On April 16, 2019, the Sixth Circuit released its opinion in Redlin v Grosse Pointe Pub Sch Sys, ___ F3d ___, Case No. 18‑1641 (CA 6, 2019). The case involved an assistant principal who alleged that the Defendant school district discriminated against her on the basis of gender and retaliated against her on the basis of gender and her FMLA leave. The trial court previously granted summary disposition to the school district entirely, potentially dismissing the case. However, on appeal, the Sixth Circuit reversed the trial court, permitting the Plaintiff to proceed on her gender claims.
Specifically, the Plaintiff highlighted that she had been subjected to various adverse employment actions – a “minimally effective” evaluation, transfer to a less prestigious position, and other discipline – based on alleged misconduct. The Sixth Circuit emphasized that she was arguably treated differently from a male assistant principal who had engaged in similar conduct. The school district highlighted that the male assistant principal had engaged in fewer acts of misconduct, but the court discarded the argument. It found that the two assistant principals were adequately similarly‑situated and that, based on the differing treatment, a reasonable jury could find the school district had engaged in discrimination and retaliation on the basis of gender.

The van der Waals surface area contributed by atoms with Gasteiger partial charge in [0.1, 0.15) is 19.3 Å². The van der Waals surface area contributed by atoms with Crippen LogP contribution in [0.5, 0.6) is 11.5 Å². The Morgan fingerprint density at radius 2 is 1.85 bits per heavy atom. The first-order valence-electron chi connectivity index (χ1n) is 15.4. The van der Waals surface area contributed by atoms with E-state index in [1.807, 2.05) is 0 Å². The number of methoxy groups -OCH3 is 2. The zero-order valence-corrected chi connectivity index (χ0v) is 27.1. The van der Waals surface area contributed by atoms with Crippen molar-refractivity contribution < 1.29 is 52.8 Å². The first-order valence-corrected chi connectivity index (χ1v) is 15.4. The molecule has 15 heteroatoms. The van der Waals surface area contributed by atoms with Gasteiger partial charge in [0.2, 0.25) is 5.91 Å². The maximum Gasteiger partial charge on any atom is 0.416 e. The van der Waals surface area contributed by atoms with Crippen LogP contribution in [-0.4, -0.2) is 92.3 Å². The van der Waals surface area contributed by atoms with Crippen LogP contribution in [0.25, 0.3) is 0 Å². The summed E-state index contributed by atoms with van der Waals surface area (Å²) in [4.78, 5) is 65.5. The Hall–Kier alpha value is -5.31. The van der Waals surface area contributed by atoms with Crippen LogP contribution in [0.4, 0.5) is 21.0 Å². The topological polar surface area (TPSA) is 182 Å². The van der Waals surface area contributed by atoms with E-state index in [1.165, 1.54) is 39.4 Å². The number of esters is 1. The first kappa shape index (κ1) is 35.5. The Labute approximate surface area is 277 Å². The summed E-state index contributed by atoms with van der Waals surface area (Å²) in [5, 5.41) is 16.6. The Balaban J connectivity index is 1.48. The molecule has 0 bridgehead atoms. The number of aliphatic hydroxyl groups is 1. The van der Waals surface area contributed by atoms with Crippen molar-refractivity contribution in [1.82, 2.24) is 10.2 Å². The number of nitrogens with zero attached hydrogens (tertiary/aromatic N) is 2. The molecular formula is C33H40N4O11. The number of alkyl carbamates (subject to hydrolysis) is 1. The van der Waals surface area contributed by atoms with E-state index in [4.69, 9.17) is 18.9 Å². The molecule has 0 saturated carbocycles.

The Sixth Circuit upheld dismissal of the Plaintiff’s FMLA retaliation claim, however. It reasoned that the alleged adverse employment actions preceded the Plaintiff’s FMLA leave. Thus, they could not be linked to the leave. While the Plaintiff argued that an alleged adverse employment action occurred after the FMLA leave, the court ruled the incident was a communication misunderstanding and no negative effects actually existed. Consequently, the Plaintiff could not show an adverse employment action transpired, and the Sixth Circuit dismissed that portion of the Plaintiff’s legal action. The court remanded the remaining counts to the trial court for further proceedings.
Lusk Albertson recommends the case to readers who would like to read the current black letter law (i.e. the rules, tests, and legal standards) applicable in Title VII and ELCRA gender discrimination and retaliation claims.